•Which group of astronauts will go first?

Back to the FAQ overview

Sadly, I'm too tall. :(

This would be an incredible experience.

Author:  Kaffis Mark V [ Thu Feb 21, 2013 11:18 am ]
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Wow. Yeah.

Author:  Arathain Kelvar [ Thu Feb 21, 2013 1:10 pm ]
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Hmm. Not for profit company? Eh...

I'm out.

Author:  Midgen [ Thu Feb 21, 2013 4:47 pm ]
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Bummer, I'm too tall (and probably too old) too.

Author:  Müs [ Thu Feb 21, 2013 5:00 pm ]
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I don't know how many centimeters I am. Why can't people use goddamn inches and feet?

Author:  Midgen [ Thu Feb 21, 2013 5:42 pm ]
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LOL, I'm pretty sure that you just disqualified yourself, so it doesn't matter. :p~

Author:  FarSky [ Thu Feb 21, 2013 7:11 pm ]
Post subject:  Re:

Müs wrote:
I don't know how many centimeters I am. Why can't people use goddamn inches and feet?

Wanted: intrepid pioneers that can at least use Google. :P

Author:  Müs [ Thu Feb 21, 2013 7:14 pm ]
Post subject: 

hehehe ;)

More about my desire for this venture being so low that I can't be arsed to go to google to convert " and ' to see if I even qualify. ;)

Author:  Raell [ Fri Feb 22, 2013 2:12 am ]
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I have no skills that would be of any use there. Though, I am pretty sure it would be a great way to quit smoking.

It isn't like there is a 7-11 on every corner.


Author:  Jasmy [ Fri Feb 22, 2013 3:15 am ]
Post subject:  Re: Accepting applications.....

I'm too old and out of shape, but what fun it would be to go to Mars! I always said I was born too late or too soon...too late for the wild, wild west, too early for real space exploration. :(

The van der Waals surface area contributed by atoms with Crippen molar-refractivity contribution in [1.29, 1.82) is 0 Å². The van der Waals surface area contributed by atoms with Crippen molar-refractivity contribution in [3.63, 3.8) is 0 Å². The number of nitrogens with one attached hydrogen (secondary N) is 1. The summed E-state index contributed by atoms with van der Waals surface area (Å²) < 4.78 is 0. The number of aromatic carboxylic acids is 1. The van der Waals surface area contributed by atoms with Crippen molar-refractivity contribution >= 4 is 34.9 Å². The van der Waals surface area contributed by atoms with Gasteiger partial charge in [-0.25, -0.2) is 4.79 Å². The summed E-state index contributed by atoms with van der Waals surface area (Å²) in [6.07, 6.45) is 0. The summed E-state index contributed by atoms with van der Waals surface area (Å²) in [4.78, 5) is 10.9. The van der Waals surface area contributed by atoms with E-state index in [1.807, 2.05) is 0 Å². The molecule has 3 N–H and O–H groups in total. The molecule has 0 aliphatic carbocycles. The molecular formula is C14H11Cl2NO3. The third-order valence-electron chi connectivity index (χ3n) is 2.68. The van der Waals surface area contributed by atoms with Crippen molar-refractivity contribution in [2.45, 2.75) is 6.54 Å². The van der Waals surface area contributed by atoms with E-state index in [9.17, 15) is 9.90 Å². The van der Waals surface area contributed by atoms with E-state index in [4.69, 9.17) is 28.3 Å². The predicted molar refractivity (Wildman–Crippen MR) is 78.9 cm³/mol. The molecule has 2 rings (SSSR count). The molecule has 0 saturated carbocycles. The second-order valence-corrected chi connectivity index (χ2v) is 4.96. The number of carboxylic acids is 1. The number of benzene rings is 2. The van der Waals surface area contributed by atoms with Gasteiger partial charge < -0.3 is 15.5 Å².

Author:  Sam [ Fri Feb 22, 2013 8:57 am ]
Post subject:  Re: Accepting applications.....

Once on Mars, there is no means to return to Earth.

Hrm......I bet I can come up with some damn fine candidates, if the remove all the health stuff from the list. :twisted:

edit: I was going to suggest all of our current elected leaders, but I think I would rather suggest all the people associated with (might actually cover some of both). :lol:

Author:  Talya [ Tue Feb 26, 2013 1:54 pm ]
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Mars ain't the kind of place to raise your kids.
In fact, it's cold as hell.

Author:  Corolinth [ Tue Feb 26, 2013 4:18 pm ]
Post subject:  Re:

Müs wrote:
I don't know how many centimeters I am. Why can't people use goddamn inches and feet?

I recognize that you aren't actually looking for an answer, and are instead ***** about their decision to use meters, I'll provide one anyway.

The meter is the standard unit of length and distance in the scientific community. This includes American scientists. Feet and inches are typically only useful if one is going to use the pound as the unit of force, thereby allowing work to be expressed in foot-pounds. This leaves mass measurements in units of pounds-mass, which is a useless unit as it can't be worked with unless you first convert to slugs. Unfortunately, the pound has little relevance in outer space, without the Earth as a reference, so the advantages that using the familiar unit of force has is overshadowed by the drawback of not being able to do any sort of calculations involving mass without first performing unit conversions.

This is further exacerbated by all electromagnetic units aside from the ampere, which is a base unit (or coulomb, depending on how you're looking at it), being based off of the meter and kilogram. We don't have British Imperial equivalents for the coulomb, ampere, volt, ohm, fahrad, henry, weber, or tesla.

The advantage of the British Imperial system is cultural inertia. It's expensive to switch to the International System of Units. Otherwise, it is an inferior measurement system, and if one were to start over fresh it should not be used.

Author:  Micheal [ Tue Feb 26, 2013 5:38 pm ]
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Cute Talya, I know the quote and follow with

"And there's no one there to raise them if you did."

Author:  shuyung [ Tue Feb 26, 2013 5:40 pm ]
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Was it a tricky reference to catch?

Author:  Arathain Kelvar [ Wed Feb 27, 2013 12:50 pm ]
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The British system is retarded.

Civil engineers, who are half in the scientific community, half in the "stop calculating **** and just build the ****" camps end up having to use both system which is confusing and annoying as all hell.

Unfortunately, we can't just switch to metric because if you give a contractor plans in meters, someone's going to die.

Author:  DFK! [ Wed Feb 27, 2013 5:13 pm ]
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Additional Mars trip. (story too long for quotation). ... oundation/